Austin—Maserati will be there, Toyota's answer to the Ford Raptor will be there, as will the well-regarded new Ram when auto journalists from across the nation gather today for the Texas Auto Writers' Truck Rodeo.
If there's an early favorite, it's the all-new 2019 Ram pickup, winner of the opening skirmishes of the latest pickup war. Riding on a completely redesigned chassis that is lighter, stronger, better balanced, safer and better able to subdue noise, vibration and harshness than its predecessor, the new Ram came out of the gates fast, racking up a 10-percent sales growth in September, while chief rivals Ford F-150 and Chevy Silverado saw year-over-year decreases.
Critics like the new Ram. In side-by-side-by-side comparisons, Car and Driver Magazine, Edmunds.Com and the Chicago Tribune all put Ram first, citing a more comfortable ride, a cabin as quiet as a cemetery at midnight and, on models equipped with a new light hybrid system, fuel economy similar to Ford's acclaimed twin-turbo V6.
"All three of these are solid trucks and fans of each brand won't have any trouble if they buy a new one," said Dan Edmunds, director of testing on an Edmunds video available on YouTube. "The Ram 1500 is Edmunds' top-rated truck. The others may satisfy brand loyalists, but this one could win some converts."
Ram's shot at 2018 State Truck of Texas was boosted by decisions by Ford and General Motors not to attend. Ford won the award the past two years and has taken home the big trophy 14 times, the most of any manufacturer.
Business decisions, not competition, were behind the decision not to vie in Texas, according to Mike Levine, Ford's North American Vehicle Communications Manager, and Joe Jacuzzi, executive director of vehicle brand communications for Chevrolet, Buick, GMC and Cadillac.
"This is our second year not attending the Truck Rodeo," Jacuzzi said. "Please know, this decision was not made lightly. As the media landscape continues to evolve, we are constantly looking for ways to leverage our finite resources to deliver the greatest return on investment.
"For example, two years ago, we debuted the all-new Duramax diesel engine at the State Fair of Texas, where Texas owners helped us set a Guinness World Record for the largest flag pulled by a moving vehicle. "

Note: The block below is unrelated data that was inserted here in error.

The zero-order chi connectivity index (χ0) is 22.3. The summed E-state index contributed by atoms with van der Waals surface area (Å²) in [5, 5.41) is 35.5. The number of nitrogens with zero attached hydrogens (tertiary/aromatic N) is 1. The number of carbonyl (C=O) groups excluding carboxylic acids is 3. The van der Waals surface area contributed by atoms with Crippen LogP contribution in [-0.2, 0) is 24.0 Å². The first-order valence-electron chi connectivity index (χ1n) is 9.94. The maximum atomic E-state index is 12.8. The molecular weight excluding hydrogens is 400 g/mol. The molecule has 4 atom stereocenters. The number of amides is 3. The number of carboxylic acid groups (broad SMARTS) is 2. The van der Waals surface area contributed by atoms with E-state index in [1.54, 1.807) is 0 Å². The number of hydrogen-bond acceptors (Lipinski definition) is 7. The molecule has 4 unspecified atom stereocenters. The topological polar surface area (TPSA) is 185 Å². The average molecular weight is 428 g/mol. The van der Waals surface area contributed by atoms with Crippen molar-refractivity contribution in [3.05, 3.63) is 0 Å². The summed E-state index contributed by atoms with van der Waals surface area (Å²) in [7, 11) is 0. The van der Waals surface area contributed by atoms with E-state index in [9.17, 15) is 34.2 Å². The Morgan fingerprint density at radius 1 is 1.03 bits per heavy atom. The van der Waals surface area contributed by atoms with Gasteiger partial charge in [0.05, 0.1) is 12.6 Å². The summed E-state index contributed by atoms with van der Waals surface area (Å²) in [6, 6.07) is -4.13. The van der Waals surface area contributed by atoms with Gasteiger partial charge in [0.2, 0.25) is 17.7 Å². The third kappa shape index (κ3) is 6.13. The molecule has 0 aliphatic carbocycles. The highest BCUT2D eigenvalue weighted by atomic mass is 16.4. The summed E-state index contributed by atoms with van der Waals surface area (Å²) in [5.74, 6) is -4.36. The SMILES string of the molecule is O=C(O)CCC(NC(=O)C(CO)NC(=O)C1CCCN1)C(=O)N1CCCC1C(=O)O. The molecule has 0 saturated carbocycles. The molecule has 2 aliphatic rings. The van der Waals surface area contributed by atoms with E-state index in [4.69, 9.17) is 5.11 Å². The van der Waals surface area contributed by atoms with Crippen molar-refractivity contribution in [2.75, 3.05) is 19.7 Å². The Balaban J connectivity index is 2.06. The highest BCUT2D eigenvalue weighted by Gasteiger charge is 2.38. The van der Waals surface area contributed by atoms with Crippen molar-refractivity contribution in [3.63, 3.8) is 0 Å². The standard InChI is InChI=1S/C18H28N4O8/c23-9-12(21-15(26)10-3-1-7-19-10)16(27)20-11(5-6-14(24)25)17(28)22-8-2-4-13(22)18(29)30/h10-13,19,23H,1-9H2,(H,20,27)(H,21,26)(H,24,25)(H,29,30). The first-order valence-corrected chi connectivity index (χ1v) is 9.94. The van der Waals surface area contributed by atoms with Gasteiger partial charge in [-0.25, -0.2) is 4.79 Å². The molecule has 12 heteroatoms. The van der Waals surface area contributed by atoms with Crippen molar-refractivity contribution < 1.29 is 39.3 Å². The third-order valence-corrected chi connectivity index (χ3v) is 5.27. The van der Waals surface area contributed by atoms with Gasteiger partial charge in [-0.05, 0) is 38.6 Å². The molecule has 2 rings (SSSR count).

Ford's Levine offered a similar explanation.
"We are trying new custom programs to better serve Texas media this year. As a result, we will not participate in the 2018 Texas Truck Rodeo," he said. "We'll come to Texas to engage media with Ford-dedicated programs that provide more flexibility to share our newest products," he said.
"This decision has nothing to do with our competitors. As America's best-selling truck for 41 years and the best-selling truck in Texas, we're focused on serving the needs of our customers, regardless of what the competition does."
Ford and GM may not be at the dance, but the 69 journalists who have signed up will have plenty to drive challenging steep and rock-strewn trails on the 1,600-acre Longhorn River Ranch in the Hill Country.
In all. 19 manufacturers will send vehicles to gain exposure to writers come from across the Southwest and nation. Outlets expected to send staff include the New York Times and Consumer Reports. After opening formalities today, writers will spend Monday and Tuesday driving before selecting winners.
"In Texas, where almost 25 percent of trucks are sold and where many journalists are focused intensely on pickups, winning a head-to-head comparison is no small task," said Michael Marrs, host of a Saturday morning Houston radio show, "In Wheel Time," and president of TAWA.
Toyota will send along some of its TRD Pro trucks, billed as the ultimate off-road experience. For 2019, the entire TRD Pro family rides on 2.5-inch TRD Pro-exclusive Fox Internal Bypass shocks. Tuned specifically for each vehicle by the engineers at TRD, the aluminum-bodied shocks offer damping suitable for everything from high-speed desert running, to slow-speed rock crawling, or for simply driving to and from work.
Hyundai, builder of two of the year's biggest hits, the Kona and new Veloster, will test the ranch's trails with the all-wheel-drive Santa Fe Ultimate. At 3,591 lbs, it is lighter than competitors like the Jeep Cherokee, Subaru Outback, Nissan Murano, Ford Edge and Kia Sorento.
Critics praise the Santa Fe Ultimate's controlled braking, torque vectoring and traction control, saying the Ultimate is as off-road capable as pricier competitors.
The Levanti, Maserati's mid-size SUV, is a performance champ. Similar in handling to the nimble Porsche Cayenne, it boasts a 424-hp engine and can hit 60mph in 5.1 seconds and tops out at 164 mph.